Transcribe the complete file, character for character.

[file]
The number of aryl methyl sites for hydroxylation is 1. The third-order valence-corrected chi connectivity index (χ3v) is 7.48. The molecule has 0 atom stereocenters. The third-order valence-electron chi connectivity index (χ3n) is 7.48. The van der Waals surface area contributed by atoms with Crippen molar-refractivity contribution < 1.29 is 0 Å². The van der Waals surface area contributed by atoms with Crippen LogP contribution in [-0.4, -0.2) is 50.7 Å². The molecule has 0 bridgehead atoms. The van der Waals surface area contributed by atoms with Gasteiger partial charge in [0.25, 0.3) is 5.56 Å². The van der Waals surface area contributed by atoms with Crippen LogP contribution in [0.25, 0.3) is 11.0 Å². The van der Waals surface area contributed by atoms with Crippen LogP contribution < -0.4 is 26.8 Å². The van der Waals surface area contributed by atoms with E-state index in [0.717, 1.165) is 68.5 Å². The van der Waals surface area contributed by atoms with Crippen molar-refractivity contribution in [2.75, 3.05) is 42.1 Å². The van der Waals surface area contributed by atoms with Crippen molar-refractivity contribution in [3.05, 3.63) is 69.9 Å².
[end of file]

The number of aryl methyl sites for hydroxylation is 1. The third-order valence-corrected chi connectivity index (χ3v) is 7.48. The molecule has 0 atom stereocenters. The third-order valence-electron chi connectivity index (χ3n) is 7.48. The van der Waals surface area contributed by atoms with Crippen molar-refractivity contribution < 1.29 is 0 Å². The van der Waals surface area contributed by atoms with Crippen LogP contribution in [-0.4, -0.2) is 50.7 Å². The molecule has 0 bridgehead atoms. The van der Waals surface area contributed by atoms with Gasteiger partial charge in [0.25, 0.3) is 5.56 Å². The van der Waals surface area contributed by atoms with Crippen LogP contribution in [0.25, 0.3) is 11.0 Å². The van der Waals surface area contributed by atoms with Crippen LogP contribution < -0.4 is 26.8 Å². The van der Waals surface area contributed by atoms with E-state index in [0.717, 1.165) is 68.5 Å². The van der Waals surface area contributed by atoms with Crippen molar-refractivity contribution in [2.75, 3.05) is 42.1 Å². The van der Waals surface area contributed by atoms with Crippen molar-refractivity contribution in [3.05, 3.63) is 69.9 Å².